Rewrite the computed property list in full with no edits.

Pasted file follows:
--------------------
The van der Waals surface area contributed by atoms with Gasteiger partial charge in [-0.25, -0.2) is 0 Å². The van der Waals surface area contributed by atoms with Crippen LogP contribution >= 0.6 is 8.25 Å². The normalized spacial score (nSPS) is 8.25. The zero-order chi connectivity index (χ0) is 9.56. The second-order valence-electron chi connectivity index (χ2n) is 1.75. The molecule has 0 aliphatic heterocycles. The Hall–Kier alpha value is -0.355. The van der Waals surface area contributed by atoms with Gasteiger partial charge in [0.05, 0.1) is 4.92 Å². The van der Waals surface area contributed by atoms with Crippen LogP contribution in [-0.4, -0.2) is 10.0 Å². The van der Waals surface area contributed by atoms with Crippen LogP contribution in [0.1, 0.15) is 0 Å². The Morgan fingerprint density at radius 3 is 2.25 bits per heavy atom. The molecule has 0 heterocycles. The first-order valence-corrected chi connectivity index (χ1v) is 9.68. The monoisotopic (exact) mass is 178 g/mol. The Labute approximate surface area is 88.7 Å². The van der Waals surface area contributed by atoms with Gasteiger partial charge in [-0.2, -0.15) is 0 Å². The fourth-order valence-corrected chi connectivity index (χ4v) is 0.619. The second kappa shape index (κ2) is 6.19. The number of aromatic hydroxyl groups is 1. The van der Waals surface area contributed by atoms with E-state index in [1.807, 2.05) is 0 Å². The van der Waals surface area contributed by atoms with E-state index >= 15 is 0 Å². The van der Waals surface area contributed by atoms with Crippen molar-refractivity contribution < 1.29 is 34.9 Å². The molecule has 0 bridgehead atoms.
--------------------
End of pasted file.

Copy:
The van der Waals surface area contributed by atoms with Gasteiger partial charge in [-0.25, -0.2) is 0 Å². The van der Waals surface area contributed by atoms with Crippen LogP contribution >= 0.6 is 8.25 Å². The normalized spacial score (nSPS) is 8.25. The zero-order chi connectivity index (χ0) is 9.56. The second-order valence-electron chi connectivity index (χ2n) is 1.75. The molecule has 0 aliphatic heterocycles. The Hall–Kier alpha value is -0.355. The van der Waals surface area contributed by atoms with Gasteiger partial charge in [0.05, 0.1) is 4.92 Å². The van der Waals surface area contributed by atoms with Crippen LogP contribution in [-0.4, -0.2) is 10.0 Å². The van der Waals surface area contributed by atoms with Crippen LogP contribution in [0.1, 0.15) is 0 Å². The Morgan fingerprint density at radius 3 is 2.25 bits per heavy atom. The molecule has 0 heterocycles. The first-order valence-corrected chi connectivity index (χ1v) is 9.68. The monoisotopic (exact) mass is 178 g/mol. The Labute approximate surface area is 88.7 Å². The van der Waals surface area contributed by atoms with Gasteiger partial charge in [-0.2, -0.15) is 0 Å². The fourth-order valence-corrected chi connectivity index (χ4v) is 0.619. The second kappa shape index (κ2) is 6.19. The number of aromatic hydroxyl groups is 1. The van der Waals surface area contributed by atoms with E-state index in [1.807, 2.05) is 0 Å². The van der Waals surface area contributed by atoms with E-state index >= 15 is 0 Å². The van der Waals surface area contributed by atoms with Crippen molar-refractivity contribution < 1.29 is 34.9 Å². The molecule has 0 bridgehead atoms.